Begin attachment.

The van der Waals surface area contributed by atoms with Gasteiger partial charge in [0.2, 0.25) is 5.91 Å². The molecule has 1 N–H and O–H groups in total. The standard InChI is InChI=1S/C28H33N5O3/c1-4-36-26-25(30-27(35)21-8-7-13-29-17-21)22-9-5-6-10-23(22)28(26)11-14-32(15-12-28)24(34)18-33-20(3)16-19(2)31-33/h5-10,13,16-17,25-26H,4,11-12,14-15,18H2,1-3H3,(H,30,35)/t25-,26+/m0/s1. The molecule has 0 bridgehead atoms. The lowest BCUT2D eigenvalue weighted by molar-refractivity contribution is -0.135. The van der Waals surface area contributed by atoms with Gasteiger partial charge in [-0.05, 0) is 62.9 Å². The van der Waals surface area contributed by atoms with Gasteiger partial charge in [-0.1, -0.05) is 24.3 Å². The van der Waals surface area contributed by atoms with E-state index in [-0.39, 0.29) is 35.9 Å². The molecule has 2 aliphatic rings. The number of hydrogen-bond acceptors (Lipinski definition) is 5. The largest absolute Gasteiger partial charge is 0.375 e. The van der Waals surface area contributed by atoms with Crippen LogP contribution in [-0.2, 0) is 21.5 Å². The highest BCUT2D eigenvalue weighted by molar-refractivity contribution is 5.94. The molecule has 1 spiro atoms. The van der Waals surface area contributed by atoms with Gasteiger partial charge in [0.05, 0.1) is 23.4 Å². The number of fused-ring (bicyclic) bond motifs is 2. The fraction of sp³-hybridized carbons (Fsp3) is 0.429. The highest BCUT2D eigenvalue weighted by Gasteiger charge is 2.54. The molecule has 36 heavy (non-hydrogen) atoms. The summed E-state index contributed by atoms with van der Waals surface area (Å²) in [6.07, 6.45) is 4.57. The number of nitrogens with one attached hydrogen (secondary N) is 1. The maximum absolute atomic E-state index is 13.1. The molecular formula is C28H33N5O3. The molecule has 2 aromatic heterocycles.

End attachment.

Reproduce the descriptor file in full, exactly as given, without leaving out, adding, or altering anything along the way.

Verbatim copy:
The van der Waals surface area contributed by atoms with Gasteiger partial charge in [0.2, 0.25) is 5.91 Å². The molecule has 1 N–H and O–H groups in total. The standard InChI is InChI=1S/C28H33N5O3/c1-4-36-26-25(30-27(35)21-8-7-13-29-17-21)22-9-5-6-10-23(22)28(26)11-14-32(15-12-28)24(34)18-33-20(3)16-19(2)31-33/h5-10,13,16-17,25-26H,4,11-12,14-15,18H2,1-3H3,(H,30,35)/t25-,26+/m0/s1. The molecule has 0 bridgehead atoms. The lowest BCUT2D eigenvalue weighted by molar-refractivity contribution is -0.135. The van der Waals surface area contributed by atoms with Gasteiger partial charge in [-0.05, 0) is 62.9 Å². The van der Waals surface area contributed by atoms with Gasteiger partial charge in [-0.1, -0.05) is 24.3 Å². The van der Waals surface area contributed by atoms with E-state index in [-0.39, 0.29) is 35.9 Å². The molecule has 2 aliphatic rings. The number of hydrogen-bond acceptors (Lipinski definition) is 5. The largest absolute Gasteiger partial charge is 0.375 e. The van der Waals surface area contributed by atoms with Crippen LogP contribution in [-0.2, 0) is 21.5 Å². The highest BCUT2D eigenvalue weighted by molar-refractivity contribution is 5.94. The molecule has 1 spiro atoms. The van der Waals surface area contributed by atoms with Gasteiger partial charge in [0.05, 0.1) is 23.4 Å². The number of fused-ring (bicyclic) bond motifs is 2. The fraction of sp³-hybridized carbons (Fsp3) is 0.429. The highest BCUT2D eigenvalue weighted by Gasteiger charge is 2.54. The molecule has 36 heavy (non-hydrogen) atoms. The summed E-state index contributed by atoms with van der Waals surface area (Å²) in [6.07, 6.45) is 4.57. The number of nitrogens with one attached hydrogen (secondary N) is 1. The maximum absolute atomic E-state index is 13.1. The molecular formula is C28H33N5O3. The molecule has 2 aromatic heterocycles.